One thing, at least, appears certain – Khizr Khan, the father of an American soldier killed in Iraq and who clashed last year with Donald Trump, will not be delivering a speech in Toronto on Tuesday lunchtime.
Mr Khan was due to speak at an event hosted by the Toronto-based Ramsay Talks. But the event’s organiser, Bob Ramsay, posted a message on Facebook, saying that Mr Khan, an American citizen for more than 30 years, was notified that his "travel privileges were being reviewed".
“As a consequence, Mr Khan will not be travelling to Toronto on March 7th to speak about tolerance, understanding, unity and the rule of law. Very regretfully, Ramsay Talks must cancel its luncheon with Mr Khan. Guests will be given full refunds,” it said,
Mr Ramsay said that Mr Khan offered his sincere apologies to all those who made plans to attend on 7 March.
“This turn of events is not just of deep concern to me but to all my fellow Americans who cherish our freedom to travel abroad,” he quoted Mr Khan as saying. “I have not been given any reason as to why. I am grateful for your support and look forward to visiting Toronto in the near future.”
That, at least, is what organisers claim happened to the Pakistani-born US citizen who was slated to speak in Toronto on “tolerance, understanding, unity and the rule of law”.
The New York Daily News quoted a State Department official as saying there was no US State Department procedure for reviewing “travel privileges” and that anyone with a valid US passport can enter and leave the US.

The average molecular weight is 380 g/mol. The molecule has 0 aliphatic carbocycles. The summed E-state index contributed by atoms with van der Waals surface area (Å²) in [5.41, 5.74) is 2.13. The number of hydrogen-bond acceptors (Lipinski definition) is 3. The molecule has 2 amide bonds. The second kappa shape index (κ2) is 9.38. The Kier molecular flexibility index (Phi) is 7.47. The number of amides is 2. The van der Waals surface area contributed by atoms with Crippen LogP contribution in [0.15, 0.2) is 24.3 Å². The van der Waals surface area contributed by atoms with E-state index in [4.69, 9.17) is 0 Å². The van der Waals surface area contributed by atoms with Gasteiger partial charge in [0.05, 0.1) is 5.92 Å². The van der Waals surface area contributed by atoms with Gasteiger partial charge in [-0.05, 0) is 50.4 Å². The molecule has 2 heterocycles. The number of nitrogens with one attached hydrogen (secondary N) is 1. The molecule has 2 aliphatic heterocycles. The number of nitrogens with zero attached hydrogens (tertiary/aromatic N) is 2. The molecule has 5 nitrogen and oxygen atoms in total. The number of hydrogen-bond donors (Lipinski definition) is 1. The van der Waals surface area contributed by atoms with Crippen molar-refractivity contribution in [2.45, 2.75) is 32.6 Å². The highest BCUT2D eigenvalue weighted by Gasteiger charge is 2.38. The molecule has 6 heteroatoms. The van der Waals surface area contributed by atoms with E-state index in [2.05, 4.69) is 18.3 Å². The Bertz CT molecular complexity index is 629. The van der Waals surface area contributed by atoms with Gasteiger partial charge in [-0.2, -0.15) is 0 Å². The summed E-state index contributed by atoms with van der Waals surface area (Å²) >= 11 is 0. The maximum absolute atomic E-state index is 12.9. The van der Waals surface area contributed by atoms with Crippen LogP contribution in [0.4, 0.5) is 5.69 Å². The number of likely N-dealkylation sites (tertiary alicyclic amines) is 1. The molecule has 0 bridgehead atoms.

Rather, the official said that it was up to other countries, such as Canada, to admit US citizens or not. The Canadian Foreign Ministry has yet to comment.
When The Independent connected Mr Khan by email, he replied: “Thank you. I have no comments.” Mr Ramsay also failed to respond to inquiries.
Cancelled - Tuesday, March 7 Khizr Kahn talk. Tickets will be refunded.— Bob Ramsay (@Bob_Ramsay) March 6, 2017
Mr Khan has been a vocal critic of the President, and some of those criticisms were quoted in the event listing.
“Donald Trump consistently smears the character of Muslims, he disrespects minorities, women, judges, even his own party leadership,” Mr Khan last week told the Toronto Star. “He wants to build walls and ban us from this country.”
Mr Khan first made national headlines when he appeared at the Democratic National Convention and blasted Mr Trump, memorably asking if the Republican candidate had read the Constitution while holding up a pocket-sized version of the document.
Mr Khan’s son, Humayun Khan, was killed in 2004 while serving in Iraq. He was awarded the Purple Heart and Bronze Star medals posthumously.